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Get Smart—Dubai Airport’s fancy new scanners leave a lot to be desired

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The newly launched and much celebrated facial scanners at Dubai Airport are far from perfect– something Kipp found out the hard way.

March 20, 2013 7:45 by



Convenience is one of the many reasons I enjoy flying into Dubai Airport’s shinny new Terminal 3. Sure, you may end up spending a considerable amount of time navigating through a blur of never-ending walkalators, but once you arrive at immigration and the luggage carousel you can be assured of one thing: efficiency.

Earlier this year, residents of the UAE were told they could expect this efficiency to be exponentially increased due to the introduction of the smart gate – a new system which would users scanners to verify computer-readable passports with facial recognition.

Speaking at the India Club, General Mohammad Ahmed Al Marri, Director-General of the General Directorate of Residency and Foreigners Affairs said:  “The directorate, in response to the increasing number of passengers (using the Dubai International Airport is fixing smart e-gates to ease passengers’ suffering, provide faster, easier and more accurate and secure services, and cope with the latest and ever-changing technologies.”

Proposed to be launched on 1st of January, the smart gate was to reduce the check-in and check-out time at immigration to a mere 18 seconds.

Having flown into Terminal 3 twice since the beginning of this year, I would say the entire procedure has being anything but smart. For one thing, there are two counters reserved for residents of the UAE – something signage fails to indicate. Unaware of this special consideration when I flew back in to Dubai in February, I ended up behind a pack of excited tourists and nervous workers. It took me an entire one and a half hour just to get out of immigration – a delay that was a source of much frustration, especially since I was off a 45-minute flight from Doha.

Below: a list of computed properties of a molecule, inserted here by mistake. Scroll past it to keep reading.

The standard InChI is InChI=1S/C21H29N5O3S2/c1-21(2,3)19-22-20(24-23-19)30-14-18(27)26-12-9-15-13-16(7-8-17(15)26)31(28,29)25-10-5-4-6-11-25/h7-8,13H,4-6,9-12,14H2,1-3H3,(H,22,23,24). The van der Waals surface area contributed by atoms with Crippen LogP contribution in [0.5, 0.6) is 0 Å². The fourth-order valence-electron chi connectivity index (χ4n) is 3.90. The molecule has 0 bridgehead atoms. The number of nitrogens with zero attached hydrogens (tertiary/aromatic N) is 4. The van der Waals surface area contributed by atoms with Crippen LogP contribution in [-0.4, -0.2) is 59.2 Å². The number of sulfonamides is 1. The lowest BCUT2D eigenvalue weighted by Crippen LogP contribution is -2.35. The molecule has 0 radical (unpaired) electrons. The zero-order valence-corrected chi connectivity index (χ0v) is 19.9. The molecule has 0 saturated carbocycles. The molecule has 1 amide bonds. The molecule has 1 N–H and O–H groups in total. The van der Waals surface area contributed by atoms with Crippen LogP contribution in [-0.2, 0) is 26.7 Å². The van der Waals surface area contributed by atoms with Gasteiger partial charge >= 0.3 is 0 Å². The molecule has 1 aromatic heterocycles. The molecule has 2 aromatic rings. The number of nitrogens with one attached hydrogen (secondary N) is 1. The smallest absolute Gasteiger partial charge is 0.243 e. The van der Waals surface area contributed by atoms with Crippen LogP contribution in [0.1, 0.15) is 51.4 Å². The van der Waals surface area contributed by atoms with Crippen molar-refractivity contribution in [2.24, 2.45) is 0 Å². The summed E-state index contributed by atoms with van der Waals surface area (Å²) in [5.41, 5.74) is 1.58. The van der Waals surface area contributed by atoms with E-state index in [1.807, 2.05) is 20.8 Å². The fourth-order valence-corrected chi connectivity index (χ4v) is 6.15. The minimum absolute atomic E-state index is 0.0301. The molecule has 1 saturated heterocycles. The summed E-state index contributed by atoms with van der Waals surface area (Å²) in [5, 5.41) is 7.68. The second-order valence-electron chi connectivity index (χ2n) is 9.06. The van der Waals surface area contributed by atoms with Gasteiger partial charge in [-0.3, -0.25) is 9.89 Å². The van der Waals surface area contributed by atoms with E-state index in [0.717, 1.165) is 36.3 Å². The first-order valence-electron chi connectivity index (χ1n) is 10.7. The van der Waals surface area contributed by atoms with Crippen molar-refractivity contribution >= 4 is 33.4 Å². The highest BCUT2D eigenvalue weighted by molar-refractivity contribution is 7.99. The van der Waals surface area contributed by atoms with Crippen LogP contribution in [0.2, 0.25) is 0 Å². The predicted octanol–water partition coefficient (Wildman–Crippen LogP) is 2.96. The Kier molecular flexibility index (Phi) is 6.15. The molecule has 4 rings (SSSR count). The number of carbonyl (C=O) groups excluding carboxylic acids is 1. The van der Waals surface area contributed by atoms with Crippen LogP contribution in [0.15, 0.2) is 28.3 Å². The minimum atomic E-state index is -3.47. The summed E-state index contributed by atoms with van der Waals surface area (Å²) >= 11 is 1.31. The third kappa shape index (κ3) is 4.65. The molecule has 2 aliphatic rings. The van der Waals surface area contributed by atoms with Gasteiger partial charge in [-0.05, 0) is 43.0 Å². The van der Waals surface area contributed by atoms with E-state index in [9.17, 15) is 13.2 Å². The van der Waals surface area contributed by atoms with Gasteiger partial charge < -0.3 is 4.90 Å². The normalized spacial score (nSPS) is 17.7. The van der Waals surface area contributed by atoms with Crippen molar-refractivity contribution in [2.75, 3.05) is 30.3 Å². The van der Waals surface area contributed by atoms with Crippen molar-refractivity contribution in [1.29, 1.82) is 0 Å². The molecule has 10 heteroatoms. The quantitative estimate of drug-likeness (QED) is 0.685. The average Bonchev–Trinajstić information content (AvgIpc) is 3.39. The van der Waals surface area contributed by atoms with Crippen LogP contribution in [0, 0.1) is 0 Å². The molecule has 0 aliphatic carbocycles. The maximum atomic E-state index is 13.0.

The second time around, I vowed to be proactive. I quickly found out about the two counters at the end reserved for residents. Considerably shorter than the rest, these queues got me congratulating myself on out-smarting the ‘smart’ system. What a fool I was.

Unlike all the other counters – these special come equipped with Minority-Report-style special scanners which scan ones passport and face. If it seems simple enough, well then you clearly haven’t lived in Dubai for as long as I have. Not only was there absolute confusion about the process or how the computers worked, but there was no clear direction between the men behind the desks and the ones on the floor.

It took me nearly 40 minutes to get to the top of the line and when it was my turn to scan my passport, I realized what the fuss was all about. While the passport scanner was able to quickly pick up my details (which are already on the system) – the facial scanner failed to identify me. Perhaps it was far too optimistic to assume the scanner would be able to detect and verify my face, after all I do stand at a mighty 4’11”—but I noticed nobody else was getting through.

In retrospect, users have to have their face scanned into the database prior (something I haven’t done and am still unaware how to do). That being said, surely the onus falls on the authorities regulating the line to direct the users into the right line.

So, of course, then I had to get away from the independent sleek glass doors which encapsulate the scanner areas and reclaim my spot on the line for the manual check-which took all of 50 seconds. So sure, the good ol’ ink stamp may be a far cry from the sophistication of the futuristic ‘smart’ gate, but if it means a lesser waiting time, well, I will take it any day.



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